‘I have no enemies’: Why Liu Xiaobo’s passing is a sad story for China and its people
Audrey Jiajia Li says Liu Xiaobo left his mark on history through his deep conviction in non-violence despite the provocations, and the circumstances of his passing are a public relations setback for China
The sad end to Liu Xiaobo’s ( 劉曉波 ) ordeal battling liver cancer is as much a tragedy for his family and friends, as for fellow Chinese inspired by his vision. His life has ended, but his legacy shall live on and be cherished by those who shared his vision for democracy, liberty, the rule of law and an end to censorship.
A gentle yet courageous intellectual, Liu left his mark in history through his roles in several major events, and through his deep conviction in the power of non-violence in bringing about social change.
As the 1989 pro-democracy protests came to an end on the morning of June 4 in Beijing, Liu could have fled but chose to stay in Tiananmen Square and was among the few well-known intellectuals who urged the student protesters to retreat and negotiated with the military to give safe passage. This saved the lives of hundreds, though he received a two-year prison sentence soon afterwards.
From Mahatma Gandhi to Nelson Mandela, and Martin Luther King to Aung San Suu Kyi, the concept of non-violence has resonated with many. However, it has proven difficult for the idea to take root in Chinese society. In 1898, when the “Hundred-Day Reform” movement of the Qing dynasty failed, reformer Tan Sitong’s last sigh before his execution came with the words: “transition of all nations begins with bloodshed”. In recent times, the communist doctrine “political power grows out of the barrel of a gun” was sanctioned and worshipped. Even in today’s China, a majority believes in the rule of the jungle: fists talk and conciliation equals weakness.
But we now live in the 21st century. Civilisation has supposed to have evolved to a level where people are capable of reaching consensus by communicating, negotiating and compromising. In this sense, non-violence was a fresh notion with Liu who, as a pioneer, promoted this with great perseverance.
“Do not hate” is what Liu preached throughout his years as an activist, in a culture where hatred towards the “enemy” was rarely questioned. Centuries of past humiliation have helped fuel a sense of victimisation along with xenophobic emotions, even as China rises as an economic and geopolitical power. Fifteen years ago, Liu foresaw this worrisome trend and wrote: when narrow-minded nationalism outweighs the liberalism of universal values, and when such sentiments are shared by the majority of the public opinion, patriotism could be used to justify the brutality of authoritarianism, military muscle-flexing and even cruel atrocities.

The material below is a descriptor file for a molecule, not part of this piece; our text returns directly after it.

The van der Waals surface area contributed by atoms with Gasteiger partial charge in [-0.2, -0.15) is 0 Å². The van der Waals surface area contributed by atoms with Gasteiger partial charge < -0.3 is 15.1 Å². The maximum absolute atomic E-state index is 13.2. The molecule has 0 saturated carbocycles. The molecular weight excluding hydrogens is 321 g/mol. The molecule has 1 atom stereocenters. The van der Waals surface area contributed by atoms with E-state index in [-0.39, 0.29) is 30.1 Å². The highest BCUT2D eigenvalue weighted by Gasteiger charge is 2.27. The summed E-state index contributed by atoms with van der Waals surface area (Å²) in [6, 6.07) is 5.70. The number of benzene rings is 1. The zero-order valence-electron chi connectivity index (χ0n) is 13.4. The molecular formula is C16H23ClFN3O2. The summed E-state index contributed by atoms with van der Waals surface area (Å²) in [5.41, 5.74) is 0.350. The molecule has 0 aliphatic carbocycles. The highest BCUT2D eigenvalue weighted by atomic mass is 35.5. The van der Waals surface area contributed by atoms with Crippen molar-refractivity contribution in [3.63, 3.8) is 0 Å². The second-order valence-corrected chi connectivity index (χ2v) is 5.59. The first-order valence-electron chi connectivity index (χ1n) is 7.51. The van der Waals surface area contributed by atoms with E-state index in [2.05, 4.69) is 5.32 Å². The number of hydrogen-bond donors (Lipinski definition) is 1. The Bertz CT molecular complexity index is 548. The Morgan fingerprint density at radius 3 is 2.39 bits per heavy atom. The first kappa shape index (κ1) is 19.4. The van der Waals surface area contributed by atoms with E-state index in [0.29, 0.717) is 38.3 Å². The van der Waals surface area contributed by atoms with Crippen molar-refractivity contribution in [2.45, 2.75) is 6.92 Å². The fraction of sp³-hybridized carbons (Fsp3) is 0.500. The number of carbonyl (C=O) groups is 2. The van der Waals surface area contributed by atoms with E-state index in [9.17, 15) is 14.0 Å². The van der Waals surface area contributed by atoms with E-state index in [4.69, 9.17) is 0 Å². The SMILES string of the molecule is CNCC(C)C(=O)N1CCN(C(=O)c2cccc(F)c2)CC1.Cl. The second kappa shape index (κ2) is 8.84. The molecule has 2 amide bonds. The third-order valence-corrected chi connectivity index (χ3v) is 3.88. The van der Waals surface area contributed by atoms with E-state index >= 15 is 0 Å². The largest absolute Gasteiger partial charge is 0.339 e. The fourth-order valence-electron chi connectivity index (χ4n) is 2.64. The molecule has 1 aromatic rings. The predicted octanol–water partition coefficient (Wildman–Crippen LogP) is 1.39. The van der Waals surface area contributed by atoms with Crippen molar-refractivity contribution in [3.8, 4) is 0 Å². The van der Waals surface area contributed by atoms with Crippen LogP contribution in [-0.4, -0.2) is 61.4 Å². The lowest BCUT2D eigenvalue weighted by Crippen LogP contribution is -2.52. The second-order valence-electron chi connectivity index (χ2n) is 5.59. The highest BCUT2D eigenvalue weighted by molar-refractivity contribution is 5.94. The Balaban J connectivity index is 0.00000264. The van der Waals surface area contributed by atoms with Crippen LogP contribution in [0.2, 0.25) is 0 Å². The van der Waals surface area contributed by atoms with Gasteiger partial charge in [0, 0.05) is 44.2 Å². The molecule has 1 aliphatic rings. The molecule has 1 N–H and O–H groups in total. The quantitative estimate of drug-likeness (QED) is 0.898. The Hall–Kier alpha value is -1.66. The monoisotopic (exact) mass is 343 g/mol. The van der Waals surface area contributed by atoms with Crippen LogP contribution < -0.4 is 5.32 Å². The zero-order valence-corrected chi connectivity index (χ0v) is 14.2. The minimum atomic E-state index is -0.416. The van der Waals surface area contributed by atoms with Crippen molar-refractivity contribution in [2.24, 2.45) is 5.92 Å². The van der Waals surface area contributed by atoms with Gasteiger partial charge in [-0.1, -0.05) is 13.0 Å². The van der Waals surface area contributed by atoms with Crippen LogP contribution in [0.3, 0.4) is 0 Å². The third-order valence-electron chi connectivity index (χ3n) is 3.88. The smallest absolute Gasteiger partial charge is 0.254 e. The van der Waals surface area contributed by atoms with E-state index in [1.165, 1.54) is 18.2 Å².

“Hatred can rot away a person’s intelligence and conscience”, he told the court during the trial for his role in drafting Charter 08, a moderate manifesto calling for democracy. On eventually receiving an 11-year sentence, Liu famously said in his closing statement: “I have no enemies ... [an] enemy mentality poisons the spirit of a nation, incites cruel mortal struggles, destroys a society’s tolerance and humanity, and hinders a nation’s progress toward freedom and democracy”. In 2010, he was awarded the Nobel Peace Prize for “his long and non-violent struggle for fundamental human rights in China”. His “I have no enemies” speech was read at the awards ceremony.
Liu remained unbowed, never giving up what he believed in. He was imprisoned and lost his job at Beijing Normal University where he was a young professor in the aftermath of the 1989 events. He was deprived of the right to teach, publish or speak to a large audience ever since.
He was subjected to residential surveillance and sent for re-education through labour in the 1990s. Despite all that, during his short-lived period of freedom, Liu co-wrote Charter 08, his blueprint for the overhaul of the country’s political system. And he was jailed again. It was reported that the authorities had sought admission of guilt in exchange for his freedom but Liu refused, steadfast in his beliefs.
Besides everything else that Liu has left to the world, his life story of three decades of suffering is also something that will not be easily forgotten.
Liu will go down in history not only as the third person to have won the Nobel Peace Prize while in detention, after German pacifist Carl Ossietzky and Myanmese democracy icon Suu Kyi, but also as the first to have died in custody since the Nazi era. The public relations setback this brings for the nation is not easily repairable, no matter how many billboard ads are bought at New York City’s Times Square.
From the ambitious “Belt and Road Initiative” to the Asian Infrastructure Investment Bank, from hosting summits ranging from the G20 to BRICS, China has lately focused on building an international image of a responsible super power.
Unfortunately, the tragic lives of Liu Xiaobo and his wife Liu Xia reflect the unpleasant features beneath the beautiful surface.
The passing of Liu Xiaobo also means the country has lost an opportunity for dialogue that could lead to peaceful political modernisation and heal bitter divisions. An influential rational voice with sharp insights should have been treasured by the world’s second-largest economy aspiring to transmit its soft power to the world. Regrettably, the hardship the Liu couple endured, and the absence of response to their final wish to receive medical treatment overseas, do not help to counter the stereotypes that parts of the world hold about China.
A social media post put it this way: Liu Xiaobo was a gift given to our nation from heaven, but we didn’t know how to cherish him, and now heaven has taken him back. Regardless what one thinks about his ideology, his passing makes for a truly sad story, for him and for the nation.
Audrey Jiajia Li is a columnist and China observer